(MENAFN - Pajhwok Afghan News) KABUL (Pajhwok): A new survey shows the extreme poverty line in Afghanistan has gone 21 percent up compared to what the parity had been a decade ago. The survey records a 23 percent surge in literacy rate in the war-ravaged nation during the period. Conducted by the Central Statistics Organization (CSO), the survey released on Sunday in Kabul indicated a 40 percent improvement in healthcare services for expected mothers during the past 10 years.
The SCO conducts surveys once in two years about people's livelihood in Afghanistan in financial cooperation with the European Union, the World Food Program and the World Bank .
Prof. Hasibullah Moahid, CSO deputy head, announced the result of the sixth survey on people's livelihood in Afghanistan. He said the organization surveyed 21,000 families or 156,000 people in all provinces of the country.
He said the level of poverty increased from 38 percent in 2012 to 54 percent in 2016. The figure for poverty threshold in 2016 in Afghanistan was spending below 2,064 afghanis a month.
Moahid said the poverty ratio used to increase in winter compared other seasons and reduce in summer.
He added 13 percent of Afghans lived without having own houses. More than 70 percent of urban populations lived in poor neighborhoods or in inappropriate houses, he said. He said 44 percent of people lived in congested apartments or more than three persons per room.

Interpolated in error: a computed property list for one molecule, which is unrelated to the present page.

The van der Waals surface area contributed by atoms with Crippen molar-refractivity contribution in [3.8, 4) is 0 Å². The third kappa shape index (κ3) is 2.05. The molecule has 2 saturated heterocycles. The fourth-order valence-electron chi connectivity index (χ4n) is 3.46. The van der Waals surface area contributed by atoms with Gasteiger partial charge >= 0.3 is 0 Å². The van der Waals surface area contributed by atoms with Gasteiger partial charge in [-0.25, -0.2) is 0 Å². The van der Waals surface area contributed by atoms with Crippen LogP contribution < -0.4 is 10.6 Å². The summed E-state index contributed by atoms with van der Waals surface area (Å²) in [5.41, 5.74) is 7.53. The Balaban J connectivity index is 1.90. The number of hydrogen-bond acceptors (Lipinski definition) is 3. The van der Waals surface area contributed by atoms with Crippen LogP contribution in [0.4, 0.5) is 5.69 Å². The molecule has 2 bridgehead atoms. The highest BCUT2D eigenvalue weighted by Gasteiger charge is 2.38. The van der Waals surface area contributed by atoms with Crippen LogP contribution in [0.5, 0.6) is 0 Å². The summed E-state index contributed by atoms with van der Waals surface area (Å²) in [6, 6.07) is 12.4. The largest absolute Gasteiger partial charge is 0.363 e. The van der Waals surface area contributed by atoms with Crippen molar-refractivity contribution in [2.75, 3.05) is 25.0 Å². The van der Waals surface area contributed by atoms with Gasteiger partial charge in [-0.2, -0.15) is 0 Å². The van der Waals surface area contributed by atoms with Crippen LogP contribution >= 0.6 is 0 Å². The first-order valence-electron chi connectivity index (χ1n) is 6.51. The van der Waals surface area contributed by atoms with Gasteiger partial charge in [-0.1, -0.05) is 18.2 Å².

The survey shows that four among 10 people have no food safety. According to the survey, eating less than 2,100 calories a day means the lack of food security.
The survey says a major part of the country's economy is disorganized, informal and illegal with livelihood being financed based on informal work, low wages, child labor, migration for work and hard labor.
It shows a little more than half of the country's workforce is engaged but around two million people are jobless across the country. Most of the workforce is associated with agriculture and the least of them are working in areas of electricity, liquefied gas and water, the survey notes. Except factories and industry, men's partnership is higher in all other areas compared to women, the survey finds.
It says women's partnership in industry is 64 percent, in agriculture 33 percent and in private, social and local services their share is 10 percent and in finance, insurance and entrepreneurship is four percent, in business two percent and in constructions, mines and transport is less than one percent.